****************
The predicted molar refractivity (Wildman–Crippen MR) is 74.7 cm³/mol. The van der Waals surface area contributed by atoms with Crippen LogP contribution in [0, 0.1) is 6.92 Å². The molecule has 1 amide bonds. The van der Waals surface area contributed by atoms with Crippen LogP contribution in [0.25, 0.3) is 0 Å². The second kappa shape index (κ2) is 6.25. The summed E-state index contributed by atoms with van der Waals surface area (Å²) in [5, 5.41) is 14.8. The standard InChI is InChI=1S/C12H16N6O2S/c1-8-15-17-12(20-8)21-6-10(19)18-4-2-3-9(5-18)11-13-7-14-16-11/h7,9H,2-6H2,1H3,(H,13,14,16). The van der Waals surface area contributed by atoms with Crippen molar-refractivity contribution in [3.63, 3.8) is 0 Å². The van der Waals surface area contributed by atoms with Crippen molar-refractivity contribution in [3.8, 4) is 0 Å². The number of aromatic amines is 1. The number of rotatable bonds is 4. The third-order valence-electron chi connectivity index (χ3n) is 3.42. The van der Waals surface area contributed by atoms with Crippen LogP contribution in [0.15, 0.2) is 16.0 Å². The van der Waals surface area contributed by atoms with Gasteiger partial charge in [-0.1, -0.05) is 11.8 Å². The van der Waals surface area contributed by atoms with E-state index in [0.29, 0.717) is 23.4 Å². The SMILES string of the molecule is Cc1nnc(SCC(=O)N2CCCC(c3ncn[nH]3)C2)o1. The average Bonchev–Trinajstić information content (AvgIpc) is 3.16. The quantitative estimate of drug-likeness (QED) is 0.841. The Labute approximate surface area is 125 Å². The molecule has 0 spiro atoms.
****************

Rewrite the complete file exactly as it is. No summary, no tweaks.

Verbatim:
The predicted molar refractivity (Wildman–Crippen MR) is 74.7 cm³/mol. The van der Waals surface area contributed by atoms with Crippen LogP contribution in [0, 0.1) is 6.92 Å². The molecule has 1 amide bonds. The van der Waals surface area contributed by atoms with Crippen LogP contribution in [0.25, 0.3) is 0 Å². The second kappa shape index (κ2) is 6.25. The summed E-state index contributed by atoms with van der Waals surface area (Å²) in [5, 5.41) is 14.8. The standard InChI is InChI=1S/C12H16N6O2S/c1-8-15-17-12(20-8)21-6-10(19)18-4-2-3-9(5-18)11-13-7-14-16-11/h7,9H,2-6H2,1H3,(H,13,14,16). The van der Waals surface area contributed by atoms with Crippen molar-refractivity contribution in [3.63, 3.8) is 0 Å². The van der Waals surface area contributed by atoms with Crippen molar-refractivity contribution in [3.8, 4) is 0 Å². The number of aromatic amines is 1. The number of rotatable bonds is 4. The third-order valence-electron chi connectivity index (χ3n) is 3.42. The van der Waals surface area contributed by atoms with Crippen LogP contribution in [0.15, 0.2) is 16.0 Å². The van der Waals surface area contributed by atoms with Gasteiger partial charge in [-0.1, -0.05) is 11.8 Å². The van der Waals surface area contributed by atoms with E-state index in [0.29, 0.717) is 23.4 Å². The SMILES string of the molecule is Cc1nnc(SCC(=O)N2CCCC(c3ncn[nH]3)C2)o1. The average Bonchev–Trinajstić information content (AvgIpc) is 3.16. The quantitative estimate of drug-likeness (QED) is 0.841. The Labute approximate surface area is 125 Å². The molecule has 0 spiro atoms.